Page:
Flying critters

Ever seen the inside of a Mud Dobber wasp nest? This was attached to the light bulb in our chicken coop (that was used as a goat pen). I had the light on for a while yesterday so… I think they are probably fried which is why I didn’t mind holding it. I wont mention how I psyched myself out a little and dropped it later when I swore it buzzed inside.



Spring is Here

Happy April! And for those of you in the Pacific Northwest, repeat after me:

“April Showers Bring May Flowers”

Now every time a raindrop falls, repeat that over and over knowing that it will be true! For those of us who are super looking forward to the ability to press that shovel into the dirt (not mud- dirt), our time will soon be here. There are many plant options for us for our wet environment to take advantage of.
Our zone is screaming blooms right now, and the best part is- you don’t even really need a plan to be able to have a beautiful garden with color and form. This is a great time to tackle weeds before they head out. The dandelions are already peeking, and before long white fluffy heads of headaches will be floating in the air looking for places to make their home.

If you are starting your own garden anew, sometimes trying to figure out how to make everything seem full and fresh and come together can be daunting. The key is to group the plants together and use the rule of 3’s or or triangles to draw the eye in. Large bushes and trees and flowers around smaller ones. By spreading everything out your garden can look barren and scrawny and is more likely to allow weeds to grow tall and stretch out to spread.

The key is to group the plants together and use the rule of 3’s or or triangles to draw the eye in.

Linden Hill Gardens


“The key is to group the plants together and use the rule of 3’s or or triangles to draw the eye in.”



You can even take cuttings of your favorite more expensive plants to propagate your own! Sometimes all it takes is a little dirt and some patience to let that cutting form it’s roots (no peeking!). I am going to cover that in another post in the near future, but it’s pretty easy just takes a little time. Before you know it, you have a little clone of your original plant!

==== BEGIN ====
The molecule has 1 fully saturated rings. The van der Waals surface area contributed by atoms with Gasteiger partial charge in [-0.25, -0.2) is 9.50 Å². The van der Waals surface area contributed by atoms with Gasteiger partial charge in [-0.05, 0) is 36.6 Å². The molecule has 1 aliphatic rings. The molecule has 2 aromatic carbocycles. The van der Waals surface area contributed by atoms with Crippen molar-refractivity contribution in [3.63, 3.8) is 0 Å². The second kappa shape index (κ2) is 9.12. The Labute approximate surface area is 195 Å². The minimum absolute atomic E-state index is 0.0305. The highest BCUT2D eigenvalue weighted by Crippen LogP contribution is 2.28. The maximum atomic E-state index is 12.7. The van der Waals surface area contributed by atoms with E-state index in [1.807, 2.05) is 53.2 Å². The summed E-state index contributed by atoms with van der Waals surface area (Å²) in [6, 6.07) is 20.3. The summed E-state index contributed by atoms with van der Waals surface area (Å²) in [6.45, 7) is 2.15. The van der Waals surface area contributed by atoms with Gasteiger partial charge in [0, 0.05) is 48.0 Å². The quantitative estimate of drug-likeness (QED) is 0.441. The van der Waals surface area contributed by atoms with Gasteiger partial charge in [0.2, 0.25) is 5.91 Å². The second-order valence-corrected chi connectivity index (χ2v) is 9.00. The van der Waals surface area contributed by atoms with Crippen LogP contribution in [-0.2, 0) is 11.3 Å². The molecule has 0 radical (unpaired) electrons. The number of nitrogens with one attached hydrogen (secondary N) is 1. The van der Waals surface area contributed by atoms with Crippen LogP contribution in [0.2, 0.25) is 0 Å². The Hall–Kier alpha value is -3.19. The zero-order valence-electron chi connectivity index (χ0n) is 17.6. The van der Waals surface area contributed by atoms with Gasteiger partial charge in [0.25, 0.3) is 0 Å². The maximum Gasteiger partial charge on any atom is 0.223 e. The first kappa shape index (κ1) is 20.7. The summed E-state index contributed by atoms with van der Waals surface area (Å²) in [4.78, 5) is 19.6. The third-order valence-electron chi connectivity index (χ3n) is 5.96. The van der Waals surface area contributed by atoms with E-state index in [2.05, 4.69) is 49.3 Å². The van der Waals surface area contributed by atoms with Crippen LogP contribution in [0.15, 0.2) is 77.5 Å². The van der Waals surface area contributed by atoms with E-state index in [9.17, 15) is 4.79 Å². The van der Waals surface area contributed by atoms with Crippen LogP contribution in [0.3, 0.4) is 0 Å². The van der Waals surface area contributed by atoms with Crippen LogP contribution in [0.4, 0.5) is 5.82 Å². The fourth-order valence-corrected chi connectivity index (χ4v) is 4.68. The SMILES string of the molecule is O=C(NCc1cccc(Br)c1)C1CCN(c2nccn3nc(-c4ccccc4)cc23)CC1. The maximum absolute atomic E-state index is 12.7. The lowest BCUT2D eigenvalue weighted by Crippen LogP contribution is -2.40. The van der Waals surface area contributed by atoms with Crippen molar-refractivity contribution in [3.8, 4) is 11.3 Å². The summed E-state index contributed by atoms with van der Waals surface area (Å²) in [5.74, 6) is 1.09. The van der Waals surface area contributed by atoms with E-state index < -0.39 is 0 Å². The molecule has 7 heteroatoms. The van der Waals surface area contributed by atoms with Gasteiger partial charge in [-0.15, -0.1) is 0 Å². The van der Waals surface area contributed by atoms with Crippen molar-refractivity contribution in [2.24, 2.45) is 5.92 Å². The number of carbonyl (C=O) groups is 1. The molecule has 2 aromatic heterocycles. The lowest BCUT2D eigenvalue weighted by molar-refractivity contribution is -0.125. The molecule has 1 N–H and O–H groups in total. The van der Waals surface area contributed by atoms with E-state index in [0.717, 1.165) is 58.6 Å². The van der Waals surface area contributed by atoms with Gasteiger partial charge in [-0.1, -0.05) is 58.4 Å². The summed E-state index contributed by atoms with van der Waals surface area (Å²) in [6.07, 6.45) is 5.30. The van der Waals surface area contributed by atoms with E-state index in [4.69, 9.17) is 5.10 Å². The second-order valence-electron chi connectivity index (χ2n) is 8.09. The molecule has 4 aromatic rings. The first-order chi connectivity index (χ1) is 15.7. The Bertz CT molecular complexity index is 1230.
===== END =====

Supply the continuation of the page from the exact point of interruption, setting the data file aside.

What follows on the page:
This is the time to pull your weeds and prepare the soil for your new garden. Pick up a soil tester to see what the PH is. Different plants need a different PH value, so it’s good to know if you need to stop by the Home & Garden store to pick up some lime to bring down the PH or if you need to toss in some coffee grounds to bring it up higher.

If you are unsure about what plants would work in your area, look around and see if there are any plant and seed swaps locally. In a plant and seed swap, people share leftover or extra plants and seeds they have with other people. This is a great way to learn things you never knew and meet new people, also.

If there isn’t one, consider starting one! Invite all those garden savvy friends of your with the green thumbs, and be sure to take pictures because it’s always interesting to see people with green fingers.

Golf Club Gardening


We had the privilege to attend a close friend’s wedding this past weekend and it was so beautiful! At first it was rainy and dreary but just in time for the reception at the Oregon Gold Club– the clouds break, and the sun comes out! Even a few rainbows graced the scenery. I couldn’t help but take pictures of the beautiful garden they had. Everything was so fresh and clean and green. It really was a great day for a wedding!


Roses in a row at the Oregon Golf Club


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